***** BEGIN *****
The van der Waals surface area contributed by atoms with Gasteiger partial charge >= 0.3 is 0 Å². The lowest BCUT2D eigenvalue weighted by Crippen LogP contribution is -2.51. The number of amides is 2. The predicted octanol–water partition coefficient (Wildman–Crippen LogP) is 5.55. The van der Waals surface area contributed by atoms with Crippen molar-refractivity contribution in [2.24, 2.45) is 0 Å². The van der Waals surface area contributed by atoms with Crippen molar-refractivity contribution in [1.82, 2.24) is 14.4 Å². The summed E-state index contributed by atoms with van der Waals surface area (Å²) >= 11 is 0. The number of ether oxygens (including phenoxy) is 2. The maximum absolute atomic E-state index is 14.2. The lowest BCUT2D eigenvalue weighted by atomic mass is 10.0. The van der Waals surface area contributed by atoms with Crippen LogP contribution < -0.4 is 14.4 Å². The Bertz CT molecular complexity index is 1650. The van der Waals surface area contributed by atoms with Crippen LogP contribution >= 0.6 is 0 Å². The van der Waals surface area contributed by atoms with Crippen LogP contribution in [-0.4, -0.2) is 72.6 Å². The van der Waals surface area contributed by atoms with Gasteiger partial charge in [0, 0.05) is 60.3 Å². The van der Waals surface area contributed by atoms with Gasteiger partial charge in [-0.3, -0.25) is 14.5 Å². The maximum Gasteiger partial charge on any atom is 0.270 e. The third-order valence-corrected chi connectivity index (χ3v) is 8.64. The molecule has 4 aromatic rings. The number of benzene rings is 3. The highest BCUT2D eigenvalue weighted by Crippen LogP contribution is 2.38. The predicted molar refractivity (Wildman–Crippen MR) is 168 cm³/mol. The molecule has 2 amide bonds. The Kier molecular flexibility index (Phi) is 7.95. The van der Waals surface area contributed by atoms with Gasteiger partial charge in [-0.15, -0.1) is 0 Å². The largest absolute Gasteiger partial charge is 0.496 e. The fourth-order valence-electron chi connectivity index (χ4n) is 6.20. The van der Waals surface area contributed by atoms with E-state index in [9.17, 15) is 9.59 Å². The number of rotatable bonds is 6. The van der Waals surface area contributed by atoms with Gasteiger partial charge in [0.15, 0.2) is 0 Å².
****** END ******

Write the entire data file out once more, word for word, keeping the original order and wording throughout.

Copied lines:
The van der Waals surface area contributed by atoms with Gasteiger partial charge >= 0.3 is 0 Å². The lowest BCUT2D eigenvalue weighted by Crippen LogP contribution is -2.51. The number of amides is 2. The predicted octanol–water partition coefficient (Wildman–Crippen LogP) is 5.55. The van der Waals surface area contributed by atoms with Crippen molar-refractivity contribution in [2.24, 2.45) is 0 Å². The van der Waals surface area contributed by atoms with Crippen molar-refractivity contribution in [1.82, 2.24) is 14.4 Å². The summed E-state index contributed by atoms with van der Waals surface area (Å²) >= 11 is 0. The number of ether oxygens (including phenoxy) is 2. The maximum absolute atomic E-state index is 14.2. The lowest BCUT2D eigenvalue weighted by atomic mass is 10.0. The van der Waals surface area contributed by atoms with Crippen LogP contribution < -0.4 is 14.4 Å². The Bertz CT molecular complexity index is 1650. The van der Waals surface area contributed by atoms with Crippen LogP contribution >= 0.6 is 0 Å². The van der Waals surface area contributed by atoms with Crippen LogP contribution in [-0.4, -0.2) is 72.6 Å². The van der Waals surface area contributed by atoms with Gasteiger partial charge in [0, 0.05) is 60.3 Å². The van der Waals surface area contributed by atoms with Gasteiger partial charge in [-0.3, -0.25) is 14.5 Å². The maximum Gasteiger partial charge on any atom is 0.270 e. The third-order valence-corrected chi connectivity index (χ3v) is 8.64. The molecule has 4 aromatic rings. The number of benzene rings is 3. The highest BCUT2D eigenvalue weighted by Crippen LogP contribution is 2.38. The predicted molar refractivity (Wildman–Crippen MR) is 168 cm³/mol. The molecule has 2 amide bonds. The Kier molecular flexibility index (Phi) is 7.95. The van der Waals surface area contributed by atoms with Gasteiger partial charge in [-0.15, -0.1) is 0 Å². The largest absolute Gasteiger partial charge is 0.496 e. The fourth-order valence-electron chi connectivity index (χ4n) is 6.20. The van der Waals surface area contributed by atoms with E-state index in [9.17, 15) is 9.59 Å². The number of rotatable bonds is 6. The van der Waals surface area contributed by atoms with Gasteiger partial charge in [0.15, 0.2) is 0 Å².